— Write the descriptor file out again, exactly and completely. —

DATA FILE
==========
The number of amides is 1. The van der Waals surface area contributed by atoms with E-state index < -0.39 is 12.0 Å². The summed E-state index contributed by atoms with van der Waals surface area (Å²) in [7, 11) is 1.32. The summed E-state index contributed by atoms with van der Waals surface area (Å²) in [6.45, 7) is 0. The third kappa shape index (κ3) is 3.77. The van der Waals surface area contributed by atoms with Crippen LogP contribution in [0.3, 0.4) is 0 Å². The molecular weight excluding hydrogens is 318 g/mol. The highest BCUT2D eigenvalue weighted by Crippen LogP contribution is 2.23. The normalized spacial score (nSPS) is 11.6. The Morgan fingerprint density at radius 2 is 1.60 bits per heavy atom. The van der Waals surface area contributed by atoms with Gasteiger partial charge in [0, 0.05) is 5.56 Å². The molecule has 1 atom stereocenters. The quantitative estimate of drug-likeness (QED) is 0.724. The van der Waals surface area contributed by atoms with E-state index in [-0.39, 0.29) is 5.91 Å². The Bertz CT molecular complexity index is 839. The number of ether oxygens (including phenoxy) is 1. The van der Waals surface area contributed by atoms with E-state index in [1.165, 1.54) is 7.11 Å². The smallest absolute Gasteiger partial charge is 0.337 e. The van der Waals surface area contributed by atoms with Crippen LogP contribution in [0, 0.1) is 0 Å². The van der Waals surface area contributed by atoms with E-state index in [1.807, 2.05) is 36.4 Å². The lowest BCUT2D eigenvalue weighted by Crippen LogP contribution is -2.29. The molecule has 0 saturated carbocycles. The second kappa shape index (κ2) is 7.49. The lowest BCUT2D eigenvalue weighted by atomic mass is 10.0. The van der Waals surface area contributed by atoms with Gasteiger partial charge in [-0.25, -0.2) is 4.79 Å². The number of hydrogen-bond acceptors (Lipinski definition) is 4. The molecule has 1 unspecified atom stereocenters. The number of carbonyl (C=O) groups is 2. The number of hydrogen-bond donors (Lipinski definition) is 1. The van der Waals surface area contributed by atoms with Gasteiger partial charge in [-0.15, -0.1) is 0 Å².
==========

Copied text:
The number of amides is 1. The van der Waals surface area contributed by atoms with E-state index < -0.39 is 12.0 Å². The summed E-state index contributed by atoms with van der Waals surface area (Å²) in [7, 11) is 1.32. The summed E-state index contributed by atoms with van der Waals surface area (Å²) in [6.45, 7) is 0. The third kappa shape index (κ3) is 3.77. The van der Waals surface area contributed by atoms with Crippen LogP contribution in [0.3, 0.4) is 0 Å². The molecular weight excluding hydrogens is 318 g/mol. The highest BCUT2D eigenvalue weighted by Crippen LogP contribution is 2.23. The normalized spacial score (nSPS) is 11.6. The Morgan fingerprint density at radius 2 is 1.60 bits per heavy atom. The van der Waals surface area contributed by atoms with Gasteiger partial charge in [0, 0.05) is 5.56 Å². The molecule has 1 atom stereocenters. The quantitative estimate of drug-likeness (QED) is 0.724. The van der Waals surface area contributed by atoms with E-state index in [-0.39, 0.29) is 5.91 Å². The Bertz CT molecular complexity index is 839. The number of ether oxygens (including phenoxy) is 1. The van der Waals surface area contributed by atoms with E-state index in [1.165, 1.54) is 7.11 Å². The smallest absolute Gasteiger partial charge is 0.337 e. The van der Waals surface area contributed by atoms with Crippen LogP contribution in [0, 0.1) is 0 Å². The van der Waals surface area contributed by atoms with E-state index in [1.807, 2.05) is 36.4 Å². The lowest BCUT2D eigenvalue weighted by Crippen LogP contribution is -2.29. The molecule has 0 saturated carbocycles. The second kappa shape index (κ2) is 7.49. The lowest BCUT2D eigenvalue weighted by atomic mass is 10.0. The van der Waals surface area contributed by atoms with Gasteiger partial charge in [-0.25, -0.2) is 4.79 Å². The number of hydrogen-bond acceptors (Lipinski definition) is 4. The molecule has 1 unspecified atom stereocenters. The number of carbonyl (C=O) groups is 2. The number of hydrogen-bond donors (Lipinski definition) is 1. The van der Waals surface area contributed by atoms with Gasteiger partial charge in [-0.15, -0.1) is 0 Å².